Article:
As we were two of the only three obviously non-Georgian or non-Russians on the flight, most chose to stare at us to pass the time. The stares are always overt, with no attempt to pretend they were looking elsewhere. To many cultures, including ours, this would be a terribly rude thing to do. But in Georgia… well, why would you not stare at the utskhoelebi (foreigners)? God gave you those eyes for a reason.

Tbilisi International Airport

At arrivals, we stepped into a crowd of people staring back at us and briefly felt like red carpet celebrities, but of course they were anxious for their own friends and family to walk through the door. The only blonde in the crowd was easy to spot, even though she is only five feet tall. McKinze and Sean gave us huge hugs and we piled into a taxi. Or maybe it was just an opportunistic kid who had a car and needed gas money. Either way, we were soon hurtling down George W. Bush Avenue (yep) towards downtown and the Peace Corps office. White lines? Merely a suggestion. We decided that either the drivers of every single vehicle on the road had hit the chacha hard that evening or the rules of the road were very different here.

Tony noticed a large glass building that resembled an American style car dealership, until you read the huge POLICE sign, written in both Georgian and English. McKinze explained that a few years ago President Saakashvili fired and replaced the entirety of an overtly corrupt 30,000 member police force. It was one of his more successful and beneficial initiatives for the country. Part of the overhaul included new police stations with glass facades as a symbol of transparency.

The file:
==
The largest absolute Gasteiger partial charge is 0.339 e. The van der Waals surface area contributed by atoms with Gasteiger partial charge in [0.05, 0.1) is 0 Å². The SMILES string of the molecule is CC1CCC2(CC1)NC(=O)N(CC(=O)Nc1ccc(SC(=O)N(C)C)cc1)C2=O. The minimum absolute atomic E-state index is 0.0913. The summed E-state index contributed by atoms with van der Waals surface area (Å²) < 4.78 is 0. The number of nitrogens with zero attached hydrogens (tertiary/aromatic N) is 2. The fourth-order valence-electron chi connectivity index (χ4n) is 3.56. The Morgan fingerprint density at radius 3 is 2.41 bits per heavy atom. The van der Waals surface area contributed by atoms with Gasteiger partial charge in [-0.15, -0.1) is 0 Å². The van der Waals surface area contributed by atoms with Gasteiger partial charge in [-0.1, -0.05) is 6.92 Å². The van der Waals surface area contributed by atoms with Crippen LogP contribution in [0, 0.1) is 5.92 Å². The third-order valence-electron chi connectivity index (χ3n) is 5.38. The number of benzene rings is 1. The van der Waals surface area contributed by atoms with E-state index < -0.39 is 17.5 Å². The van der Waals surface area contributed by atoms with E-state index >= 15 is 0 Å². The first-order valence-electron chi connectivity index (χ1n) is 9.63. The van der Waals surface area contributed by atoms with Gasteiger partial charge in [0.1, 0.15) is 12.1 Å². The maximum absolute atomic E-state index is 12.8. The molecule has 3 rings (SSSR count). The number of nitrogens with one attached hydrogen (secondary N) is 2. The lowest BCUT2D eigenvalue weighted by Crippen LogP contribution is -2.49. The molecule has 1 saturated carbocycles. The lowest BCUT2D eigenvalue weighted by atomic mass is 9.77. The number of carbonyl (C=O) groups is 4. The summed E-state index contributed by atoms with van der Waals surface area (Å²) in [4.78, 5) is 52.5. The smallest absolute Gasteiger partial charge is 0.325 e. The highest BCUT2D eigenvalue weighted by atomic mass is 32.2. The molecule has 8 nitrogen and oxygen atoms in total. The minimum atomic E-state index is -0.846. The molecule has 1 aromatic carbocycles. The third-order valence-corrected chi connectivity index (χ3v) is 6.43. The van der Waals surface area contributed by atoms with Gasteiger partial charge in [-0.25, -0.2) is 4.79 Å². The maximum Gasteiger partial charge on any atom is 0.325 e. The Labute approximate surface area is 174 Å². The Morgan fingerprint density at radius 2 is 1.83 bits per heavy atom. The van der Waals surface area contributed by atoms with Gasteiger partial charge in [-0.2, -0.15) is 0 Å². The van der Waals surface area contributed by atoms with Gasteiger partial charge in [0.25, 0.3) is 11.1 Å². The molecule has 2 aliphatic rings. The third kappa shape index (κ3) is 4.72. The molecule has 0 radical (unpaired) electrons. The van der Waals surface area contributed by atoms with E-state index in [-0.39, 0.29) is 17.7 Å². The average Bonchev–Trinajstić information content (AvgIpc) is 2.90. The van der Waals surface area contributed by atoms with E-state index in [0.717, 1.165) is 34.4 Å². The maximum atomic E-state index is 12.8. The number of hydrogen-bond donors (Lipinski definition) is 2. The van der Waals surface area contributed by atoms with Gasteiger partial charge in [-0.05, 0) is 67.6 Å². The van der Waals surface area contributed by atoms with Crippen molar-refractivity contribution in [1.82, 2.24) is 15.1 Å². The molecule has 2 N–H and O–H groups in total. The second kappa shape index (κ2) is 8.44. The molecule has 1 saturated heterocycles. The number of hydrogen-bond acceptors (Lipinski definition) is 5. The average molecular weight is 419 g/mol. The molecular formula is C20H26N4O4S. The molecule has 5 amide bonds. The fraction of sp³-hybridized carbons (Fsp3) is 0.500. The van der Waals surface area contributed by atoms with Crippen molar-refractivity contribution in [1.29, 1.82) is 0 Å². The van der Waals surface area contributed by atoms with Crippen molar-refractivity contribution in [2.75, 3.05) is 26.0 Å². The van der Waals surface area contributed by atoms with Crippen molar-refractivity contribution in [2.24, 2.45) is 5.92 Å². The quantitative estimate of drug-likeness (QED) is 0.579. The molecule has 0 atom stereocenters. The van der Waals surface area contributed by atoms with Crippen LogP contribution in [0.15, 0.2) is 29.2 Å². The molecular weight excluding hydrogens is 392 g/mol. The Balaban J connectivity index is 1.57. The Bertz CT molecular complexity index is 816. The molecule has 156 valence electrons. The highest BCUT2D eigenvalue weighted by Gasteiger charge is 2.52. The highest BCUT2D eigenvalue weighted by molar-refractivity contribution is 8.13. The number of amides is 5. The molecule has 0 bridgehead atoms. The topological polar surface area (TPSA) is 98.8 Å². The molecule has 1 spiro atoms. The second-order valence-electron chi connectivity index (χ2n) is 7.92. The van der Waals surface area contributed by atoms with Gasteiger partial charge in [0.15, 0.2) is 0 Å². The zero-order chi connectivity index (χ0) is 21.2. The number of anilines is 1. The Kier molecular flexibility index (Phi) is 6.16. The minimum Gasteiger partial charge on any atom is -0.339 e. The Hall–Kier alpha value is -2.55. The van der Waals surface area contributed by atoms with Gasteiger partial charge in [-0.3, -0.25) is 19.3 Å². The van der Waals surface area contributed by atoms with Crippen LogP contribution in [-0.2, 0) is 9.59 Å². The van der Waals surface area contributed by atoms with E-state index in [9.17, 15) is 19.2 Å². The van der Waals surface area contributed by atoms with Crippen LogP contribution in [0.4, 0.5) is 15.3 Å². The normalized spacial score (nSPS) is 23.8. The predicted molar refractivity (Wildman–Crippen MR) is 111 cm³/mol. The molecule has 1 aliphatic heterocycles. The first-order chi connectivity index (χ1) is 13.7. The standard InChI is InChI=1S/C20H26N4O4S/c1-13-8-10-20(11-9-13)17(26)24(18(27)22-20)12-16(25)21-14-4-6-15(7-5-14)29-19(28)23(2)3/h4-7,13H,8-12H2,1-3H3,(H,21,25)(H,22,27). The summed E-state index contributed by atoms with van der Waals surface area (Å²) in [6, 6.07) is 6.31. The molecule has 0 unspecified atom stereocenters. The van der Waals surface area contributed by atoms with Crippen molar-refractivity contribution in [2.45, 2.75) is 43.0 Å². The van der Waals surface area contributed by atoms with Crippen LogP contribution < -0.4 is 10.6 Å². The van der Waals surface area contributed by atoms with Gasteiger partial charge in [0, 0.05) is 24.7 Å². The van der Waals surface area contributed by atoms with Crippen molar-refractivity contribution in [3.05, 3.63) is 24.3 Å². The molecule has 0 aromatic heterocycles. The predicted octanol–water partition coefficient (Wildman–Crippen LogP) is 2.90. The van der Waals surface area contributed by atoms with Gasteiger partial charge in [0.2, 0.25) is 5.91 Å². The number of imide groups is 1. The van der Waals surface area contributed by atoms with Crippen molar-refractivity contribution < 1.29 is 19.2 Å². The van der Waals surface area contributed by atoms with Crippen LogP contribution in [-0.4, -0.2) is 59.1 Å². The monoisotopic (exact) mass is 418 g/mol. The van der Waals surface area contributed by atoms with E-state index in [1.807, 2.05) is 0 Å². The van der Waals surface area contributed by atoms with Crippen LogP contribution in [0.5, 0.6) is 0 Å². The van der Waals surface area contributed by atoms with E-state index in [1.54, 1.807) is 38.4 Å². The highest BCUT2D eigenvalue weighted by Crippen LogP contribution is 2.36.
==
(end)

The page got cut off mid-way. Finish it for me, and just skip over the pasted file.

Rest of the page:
After a sufficient recall of traveler mortality statistics had passed through Alicia’s brain (motor vehicle accidents are at the top of the list), we arrived safely. It was 4 a.m., and rather than paying for a room for the remaining few hours of darkness, we would just sleep on the couches at the Peace Corp office.

But first, Sean suggested a bedtime snack of khachapuri imeruli at the cafe across the street. If you can imagine tangy, salty, homemade cheese stuffed into a leavened dough, baked into a flat, oily, disc and cut into pizza-esque slices, that is your basic khachapuri. Alicia was certain that the recipe had to include a generous squeeze of lemon juice, but Sean said that flavor was all in the cheese. Tony and Sean each enjoyed a pint of Natakhtari, not certain if it qualified as a nightcap or as breakfast.